President Obama came to the White House promising a new era of openness in government. On his first full day in office he said, "The way to make government responsible is to hold it accountable, and the way to make government accountable is to make it transparent." Now, some activists say, he has not done enough to keep that promise on the national security front.
A major test of the Obama administration's openness on national security issues is coming on Thursday. The Justice Department faces a court-imposed deadline to say whether it will release some controversial classified memos from the Bush administration.
In an interview last week on CBS, Attorney General Eric Holder told Katie Couric, "This is a very transparent administration. This is going to be a very transparent Justice Department, but I'm not going to sacrifice the safety of the American people or our ability to protect the American homeland, and that is first and foremost."
Jameel Jaffer, director of the American Civil Liberties Union's National Security Project, says that rhetoric is "very encouraging, but I don't think that rhetoric has translated into reality."
An 'Imperial' Attitude?
In two high-profile national security cases, the Obama administration has taken the same position as the Bush administration. The Justice Department asked a judge to throw out the cases, arguing that letting the lawsuits go forward would compromise state secrets. One case was about sending people overseas for torture; the other had to do with spying on Americans without a warrant.
"These are all the attitudes of a supreme imperial president that were displayed by President Bush," says former Justice official Bruce Fein.
Fein was a major critic of Bush administration secrecy for the last eight years. He recently wrote a piece for Slate magazine with the headline, "Czar Obama."
"They still have this attitude of the empire state where national security trumps everything else," Fein says.
Administration officials reject that description. They point out that Obama strengthened the Freedom of Information Act. Last month, he declassified nine Bush administration legal memos about national security.
And Holder told CBS the Justice Department is reviewing every case in which the Bush administration invoked the state secrets doctrine, "just to make sure that it was properly invoked and to see in those cases where it was properly invoked if there's a way we can be more surgical, whether there's a way in which we can share more information," Holder said.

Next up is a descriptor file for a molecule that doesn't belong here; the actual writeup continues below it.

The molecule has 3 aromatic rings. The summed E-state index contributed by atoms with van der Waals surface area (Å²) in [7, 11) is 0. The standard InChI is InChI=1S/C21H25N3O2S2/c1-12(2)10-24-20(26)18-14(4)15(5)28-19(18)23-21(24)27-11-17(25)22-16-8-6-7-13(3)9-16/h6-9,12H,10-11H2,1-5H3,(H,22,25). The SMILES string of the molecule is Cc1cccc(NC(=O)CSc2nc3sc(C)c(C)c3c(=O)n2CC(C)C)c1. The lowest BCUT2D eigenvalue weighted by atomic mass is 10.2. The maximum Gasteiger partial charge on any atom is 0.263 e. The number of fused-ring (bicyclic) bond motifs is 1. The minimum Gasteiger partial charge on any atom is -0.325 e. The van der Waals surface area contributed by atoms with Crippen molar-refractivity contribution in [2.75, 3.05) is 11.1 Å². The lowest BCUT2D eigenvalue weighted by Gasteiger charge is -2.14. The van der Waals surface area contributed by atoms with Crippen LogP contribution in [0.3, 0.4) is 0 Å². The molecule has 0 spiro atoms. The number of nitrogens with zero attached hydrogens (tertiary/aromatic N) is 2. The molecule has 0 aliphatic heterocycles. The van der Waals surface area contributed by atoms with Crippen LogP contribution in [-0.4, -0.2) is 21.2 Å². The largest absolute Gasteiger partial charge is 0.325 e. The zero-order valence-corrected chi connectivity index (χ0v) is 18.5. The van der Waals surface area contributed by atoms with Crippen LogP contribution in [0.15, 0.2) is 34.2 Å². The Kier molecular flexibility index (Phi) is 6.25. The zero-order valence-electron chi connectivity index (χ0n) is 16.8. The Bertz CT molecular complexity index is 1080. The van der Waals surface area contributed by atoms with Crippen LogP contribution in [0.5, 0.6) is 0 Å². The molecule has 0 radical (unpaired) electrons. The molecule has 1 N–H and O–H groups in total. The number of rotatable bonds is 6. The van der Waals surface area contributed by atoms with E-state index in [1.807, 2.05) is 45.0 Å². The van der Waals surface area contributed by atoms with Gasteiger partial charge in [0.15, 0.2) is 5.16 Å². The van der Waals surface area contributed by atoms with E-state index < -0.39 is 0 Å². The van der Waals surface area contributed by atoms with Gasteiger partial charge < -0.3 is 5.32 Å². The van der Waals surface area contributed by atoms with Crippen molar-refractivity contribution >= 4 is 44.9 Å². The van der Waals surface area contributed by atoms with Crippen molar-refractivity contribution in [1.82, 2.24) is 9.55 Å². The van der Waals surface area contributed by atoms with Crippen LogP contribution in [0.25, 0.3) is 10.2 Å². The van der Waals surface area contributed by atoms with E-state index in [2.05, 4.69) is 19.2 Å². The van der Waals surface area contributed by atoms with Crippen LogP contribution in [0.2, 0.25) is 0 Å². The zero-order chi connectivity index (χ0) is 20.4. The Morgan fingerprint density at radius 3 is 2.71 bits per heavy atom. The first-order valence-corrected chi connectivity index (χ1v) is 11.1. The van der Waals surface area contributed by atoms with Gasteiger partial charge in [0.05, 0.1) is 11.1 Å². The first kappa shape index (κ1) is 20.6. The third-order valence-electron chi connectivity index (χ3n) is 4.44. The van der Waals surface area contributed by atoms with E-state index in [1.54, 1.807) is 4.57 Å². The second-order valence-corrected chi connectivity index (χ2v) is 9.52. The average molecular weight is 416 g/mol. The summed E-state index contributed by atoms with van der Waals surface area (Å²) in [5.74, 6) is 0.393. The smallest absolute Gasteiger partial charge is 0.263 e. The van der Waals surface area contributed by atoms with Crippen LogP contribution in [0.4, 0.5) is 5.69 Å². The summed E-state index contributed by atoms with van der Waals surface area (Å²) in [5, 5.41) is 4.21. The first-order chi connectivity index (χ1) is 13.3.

He told Couric he hopes to make the final report public. He also said there's a case in which he's likely to reverse the Bush administration's position on state secrets, but he would not go into any detail.
Another Test Looms
A bill in Congress would limit the administration's ability to stop a lawsuit through state secrets claims. Vice President Joe Biden co-sponsored a nearly identical bill last year when he was in the Senate, but now the White House won't say whether the administration supports the bill.
At a briefing Tuesday, White House press secretary Robert Gibbs told reporters that he "would have to look at what they've called for," adding, "We're happy to take a look at it and provide you some more comment."
On Wednesday, a White House official said the administration will not have a comment until after Holder produces his report on state secrets.
With all of this as backdrop, another major test of this administration's openness on national security issues is imminent. Thursday is a deadline for the Justice Department to release controversial legal memos that authorized harsh CIA interrogations. The department could release the memos in full, release heavily redacted versions of them or refuse to release them at all.
Jaffer of the ACLU, who sued to get the documents, says, "It'll be very difficult for the new administration to claim that it has made any progress whatsoever toward that promise of transparency if it's withholding these legal memos."
Jaffer is not yet as disillusioned as people like Fein. He says the Obama administration's record in the last few months has been mixed. But, he says, Thursday will be a crucial test.